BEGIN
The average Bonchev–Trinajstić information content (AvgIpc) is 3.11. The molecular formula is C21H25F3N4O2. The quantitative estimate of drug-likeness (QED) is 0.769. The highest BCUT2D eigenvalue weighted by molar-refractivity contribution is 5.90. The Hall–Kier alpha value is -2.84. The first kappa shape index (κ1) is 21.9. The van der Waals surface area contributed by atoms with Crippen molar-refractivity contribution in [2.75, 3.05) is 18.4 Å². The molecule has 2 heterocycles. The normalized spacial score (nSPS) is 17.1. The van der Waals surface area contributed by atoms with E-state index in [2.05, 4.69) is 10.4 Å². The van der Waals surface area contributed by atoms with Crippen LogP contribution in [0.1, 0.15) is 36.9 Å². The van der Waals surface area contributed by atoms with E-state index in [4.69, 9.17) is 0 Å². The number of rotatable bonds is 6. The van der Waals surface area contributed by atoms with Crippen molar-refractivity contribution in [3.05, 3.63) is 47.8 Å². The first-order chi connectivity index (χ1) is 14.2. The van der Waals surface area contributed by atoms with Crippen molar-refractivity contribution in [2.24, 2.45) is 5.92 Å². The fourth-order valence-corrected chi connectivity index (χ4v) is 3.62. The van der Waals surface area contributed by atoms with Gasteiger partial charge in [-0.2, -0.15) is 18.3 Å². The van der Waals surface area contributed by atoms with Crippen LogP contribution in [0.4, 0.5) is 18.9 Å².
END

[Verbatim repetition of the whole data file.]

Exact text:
The average Bonchev–Trinajstić information content (AvgIpc) is 3.11. The molecular formula is C21H25F3N4O2. The quantitative estimate of drug-likeness (QED) is 0.769. The highest BCUT2D eigenvalue weighted by molar-refractivity contribution is 5.90. The Hall–Kier alpha value is -2.84. The first kappa shape index (κ1) is 21.9. The van der Waals surface area contributed by atoms with Crippen molar-refractivity contribution in [2.75, 3.05) is 18.4 Å². The molecule has 2 heterocycles. The normalized spacial score (nSPS) is 17.1. The van der Waals surface area contributed by atoms with E-state index in [2.05, 4.69) is 10.4 Å². The van der Waals surface area contributed by atoms with Crippen LogP contribution in [0.1, 0.15) is 36.9 Å². The van der Waals surface area contributed by atoms with E-state index in [4.69, 9.17) is 0 Å². The number of rotatable bonds is 6. The van der Waals surface area contributed by atoms with Crippen molar-refractivity contribution in [3.05, 3.63) is 47.8 Å². The first-order chi connectivity index (χ1) is 14.2. The van der Waals surface area contributed by atoms with Crippen molar-refractivity contribution in [2.24, 2.45) is 5.92 Å². The fourth-order valence-corrected chi connectivity index (χ4v) is 3.62. The van der Waals surface area contributed by atoms with Gasteiger partial charge in [-0.2, -0.15) is 18.3 Å². The van der Waals surface area contributed by atoms with Crippen LogP contribution in [0.4, 0.5) is 18.9 Å².